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Comedic 'Charlie Wilson's War' has a tragic punch line

In the Aaron Sorkin-penned film, a wily congressman (Tom Hanks) and a wealthy socialite (Julia Roberts) team up to fight the Soviets in Afghanistan. The result: A snip-snap film that plays like a political sitcom.

By Peter RainerFilm critic of The Christian Science Monitor / December 21, 2007



The dreadful box office returns of this year's major political movies – "Rendition," "In the Valley of Elah," "Grace is Gone," "Redacted," and "Lions for Lambs" – has convinced a lot of pundits that audiences are interested only in films that have nothing to do with today's wartime dispatches. But might the real reason for the turnout have more to do with the fact that these movies, by and large, are dismal?

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"Charlie Wilson's War" is based on the George Criles nonfiction bestseller and stars Tom Hanks as the liberal Democratic Congressman from Texas who covertly helped fund the defeat of the Russians in Afghanistan in the wake of their 1979 invasion. Director Mike Nichols and screenwriter Aaron Sorkin clearly do not want to walk the same plank as those Iraq-themed films. As if in retaliation, they have taken such a snippy-snappy approach to their subject that you almost feel as if you're watching a pilot to a new political sitcom.

Sorkin, of course, created "The West Wing," and Nichols has "Primary Colors" on his résumé. Well, "Primary Colors" was no great shakes, and the best of "West Wing" puts "Charlie Wilson's War" in the shade. Still, it's nice to watch a political movie that, for a change, isn't trying to save our souls. It's possible to have a good time with this movie while, at the same time, regretting all that it isn't.

We first see Charlie cavorting with a couple of lovelies in a Las Vegas hot tub. But his attention is distracted by a nearby TV set broadcasting Dan Rather from Afghanistan. So here we have it in a nutshell: Wilson is both a 'good time Charlie' – his nickname on Capitol Hill – and a politico. The film follows him along the continuum from party animal to righteous crusader.

Hanks may at first seem like an unlikely choice to play a seasoned Texas playboy bachelor, but he's so ingratiating that he almost pulls it off. You're always aware of him giving a performance but, then again, Charlie Wilson was always putting on airs, too. Actors love playing politicians because, like it or not, politicians are a species of actor.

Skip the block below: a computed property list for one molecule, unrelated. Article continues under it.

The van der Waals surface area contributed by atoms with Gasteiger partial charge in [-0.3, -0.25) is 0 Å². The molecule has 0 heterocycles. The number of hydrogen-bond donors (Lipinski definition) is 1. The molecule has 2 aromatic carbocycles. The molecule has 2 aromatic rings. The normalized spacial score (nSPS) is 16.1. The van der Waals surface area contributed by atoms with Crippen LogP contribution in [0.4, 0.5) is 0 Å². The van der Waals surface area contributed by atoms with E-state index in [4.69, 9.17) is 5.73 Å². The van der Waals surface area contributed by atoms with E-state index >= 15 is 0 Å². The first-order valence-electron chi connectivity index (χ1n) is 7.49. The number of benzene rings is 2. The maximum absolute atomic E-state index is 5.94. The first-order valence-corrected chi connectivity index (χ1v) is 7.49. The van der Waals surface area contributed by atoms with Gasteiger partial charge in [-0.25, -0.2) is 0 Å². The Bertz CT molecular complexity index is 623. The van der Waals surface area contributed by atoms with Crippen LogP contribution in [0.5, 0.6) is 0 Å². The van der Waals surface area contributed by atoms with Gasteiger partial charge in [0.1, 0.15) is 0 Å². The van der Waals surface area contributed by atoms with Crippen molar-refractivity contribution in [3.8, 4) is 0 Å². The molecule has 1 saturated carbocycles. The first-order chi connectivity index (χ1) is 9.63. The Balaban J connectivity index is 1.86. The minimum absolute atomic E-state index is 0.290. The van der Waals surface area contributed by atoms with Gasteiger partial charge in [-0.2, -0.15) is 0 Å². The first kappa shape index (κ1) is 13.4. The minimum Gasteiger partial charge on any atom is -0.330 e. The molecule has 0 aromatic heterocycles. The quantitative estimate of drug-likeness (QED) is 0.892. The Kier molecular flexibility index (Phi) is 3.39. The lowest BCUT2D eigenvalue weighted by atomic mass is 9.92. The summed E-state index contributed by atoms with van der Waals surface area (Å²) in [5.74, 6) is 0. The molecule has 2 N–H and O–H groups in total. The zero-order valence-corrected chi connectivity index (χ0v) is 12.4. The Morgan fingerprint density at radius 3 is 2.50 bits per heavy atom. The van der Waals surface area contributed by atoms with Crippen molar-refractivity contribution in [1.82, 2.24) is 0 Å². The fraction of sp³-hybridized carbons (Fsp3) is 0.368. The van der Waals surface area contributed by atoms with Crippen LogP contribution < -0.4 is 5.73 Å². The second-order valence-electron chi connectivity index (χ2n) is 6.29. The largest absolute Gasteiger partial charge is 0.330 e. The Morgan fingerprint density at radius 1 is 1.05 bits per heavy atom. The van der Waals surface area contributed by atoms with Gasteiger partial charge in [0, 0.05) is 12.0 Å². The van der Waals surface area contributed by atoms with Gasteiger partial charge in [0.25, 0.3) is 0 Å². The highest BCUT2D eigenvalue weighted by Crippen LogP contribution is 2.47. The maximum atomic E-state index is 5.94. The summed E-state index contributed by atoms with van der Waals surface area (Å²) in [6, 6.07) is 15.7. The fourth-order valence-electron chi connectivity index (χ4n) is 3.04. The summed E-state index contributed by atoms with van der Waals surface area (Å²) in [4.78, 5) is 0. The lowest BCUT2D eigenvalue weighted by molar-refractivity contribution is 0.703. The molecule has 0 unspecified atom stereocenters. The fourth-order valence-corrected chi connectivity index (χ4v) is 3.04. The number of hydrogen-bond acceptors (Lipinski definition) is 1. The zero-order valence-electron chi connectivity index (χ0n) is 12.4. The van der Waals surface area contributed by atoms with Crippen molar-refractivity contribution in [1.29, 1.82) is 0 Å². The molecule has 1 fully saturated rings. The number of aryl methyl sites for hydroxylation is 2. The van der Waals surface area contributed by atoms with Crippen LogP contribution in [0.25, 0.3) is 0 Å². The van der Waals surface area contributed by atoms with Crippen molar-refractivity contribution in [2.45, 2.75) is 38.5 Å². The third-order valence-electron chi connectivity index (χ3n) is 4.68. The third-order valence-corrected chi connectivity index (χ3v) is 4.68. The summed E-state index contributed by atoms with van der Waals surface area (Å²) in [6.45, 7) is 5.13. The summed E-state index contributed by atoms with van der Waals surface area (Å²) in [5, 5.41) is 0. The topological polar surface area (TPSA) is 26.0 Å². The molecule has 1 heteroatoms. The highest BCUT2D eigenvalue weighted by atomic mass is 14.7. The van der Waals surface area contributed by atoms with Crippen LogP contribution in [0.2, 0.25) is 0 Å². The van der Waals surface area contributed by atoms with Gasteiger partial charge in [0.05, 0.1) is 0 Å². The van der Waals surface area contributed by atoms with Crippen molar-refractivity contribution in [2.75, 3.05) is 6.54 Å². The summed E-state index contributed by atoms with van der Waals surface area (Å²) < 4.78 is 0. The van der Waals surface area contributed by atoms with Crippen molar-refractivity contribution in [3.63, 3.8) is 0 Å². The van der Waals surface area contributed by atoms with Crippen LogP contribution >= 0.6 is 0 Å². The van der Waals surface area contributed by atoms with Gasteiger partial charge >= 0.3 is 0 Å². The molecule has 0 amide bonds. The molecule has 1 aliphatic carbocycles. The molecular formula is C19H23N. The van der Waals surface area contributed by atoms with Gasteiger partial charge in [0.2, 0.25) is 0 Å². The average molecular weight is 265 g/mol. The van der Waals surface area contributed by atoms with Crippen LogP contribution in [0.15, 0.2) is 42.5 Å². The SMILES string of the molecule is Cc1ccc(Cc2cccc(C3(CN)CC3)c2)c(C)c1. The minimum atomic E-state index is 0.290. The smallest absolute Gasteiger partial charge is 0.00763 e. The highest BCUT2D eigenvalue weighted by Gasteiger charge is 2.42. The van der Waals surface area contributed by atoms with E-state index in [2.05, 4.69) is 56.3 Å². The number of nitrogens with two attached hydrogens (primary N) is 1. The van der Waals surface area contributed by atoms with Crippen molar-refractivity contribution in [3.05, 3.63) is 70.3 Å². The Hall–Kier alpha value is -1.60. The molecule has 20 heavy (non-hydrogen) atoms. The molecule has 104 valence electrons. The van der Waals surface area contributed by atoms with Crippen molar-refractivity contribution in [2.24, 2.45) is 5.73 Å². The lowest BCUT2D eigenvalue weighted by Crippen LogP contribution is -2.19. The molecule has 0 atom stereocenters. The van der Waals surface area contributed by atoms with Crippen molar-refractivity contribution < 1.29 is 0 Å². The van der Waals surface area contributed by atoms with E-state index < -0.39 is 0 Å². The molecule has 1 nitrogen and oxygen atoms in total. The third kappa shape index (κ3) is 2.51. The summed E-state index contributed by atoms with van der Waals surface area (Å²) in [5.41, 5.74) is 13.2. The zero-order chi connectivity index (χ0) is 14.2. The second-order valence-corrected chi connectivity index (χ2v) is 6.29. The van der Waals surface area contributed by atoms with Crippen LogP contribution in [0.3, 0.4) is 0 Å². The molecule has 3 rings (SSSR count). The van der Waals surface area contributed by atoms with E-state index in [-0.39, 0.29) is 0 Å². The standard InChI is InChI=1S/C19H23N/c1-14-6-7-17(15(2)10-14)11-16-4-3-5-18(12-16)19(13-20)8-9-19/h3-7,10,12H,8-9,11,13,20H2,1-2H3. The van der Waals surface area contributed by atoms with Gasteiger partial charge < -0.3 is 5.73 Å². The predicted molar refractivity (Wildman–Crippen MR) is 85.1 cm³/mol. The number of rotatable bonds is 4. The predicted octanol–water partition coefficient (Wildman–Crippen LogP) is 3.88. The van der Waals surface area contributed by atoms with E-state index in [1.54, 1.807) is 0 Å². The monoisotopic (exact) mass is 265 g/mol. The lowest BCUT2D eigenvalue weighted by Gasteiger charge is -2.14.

Charlie's opposite number is Houston socialite Joanne Herring, played by Julia Roberts in a wide accent and a big hairdo. Like Hanks, she's not entirely believable, either, but she doesn't make the mistake of going all daffy on us. Joanne is a major power broker who, because of her hatred of Communism, gets her sometime lover Charlie to do what Congress won't – fund the mujahideen big time. As a member of the Defense Appropriations Subcommittee, Wilson sets in motion a covert operation that raises over a billion dollars without ever letting either Congress or the public in on it.

An indispensable ally in all this is Gust Avrakotos, a blunt blue-collar Central Intelligence Agency officer played with such relish by Philip Seymour Hoffman that he swipes every scene he's in. (Gust has the best lines, it's true, but Hoffman is such a marvel that I'm convinced he could have stolen scenes from Olivier just by reading the phone book.) The yin-yang teamwork between Charlie and Gust is the movie's wittiest and most heartfelt aspect. When these two are really humming, they're like a superhero duo cooked up by a precocious politics maven who's overdosed on "Doonesbury."

The question is how seriously should we take "Charlie Wilson's War." As political history, it's negligent: Charlie and Co. are such (covert) credit hogs that you'd never know that Reagan, or Gorbachev for that matter, had anything to do with the fall of Communism. It's also a bit troubling that all this Capitol Hill covertness is celebrated without the slightest irony. And when irony finally rears its ugly head and we are informed that the freedom fighters of then are the terrorists of today, it's too little, too late.

The filmmakers, just like everybody else he ever met, have been seduced by good time Charlie, and the seduction proves the film's undoing. His saga only retains its full-throated, black-comic force if viewed from the perspective of today's headlines. The way it's been done here, it's a success story without a punch line. Grade: B

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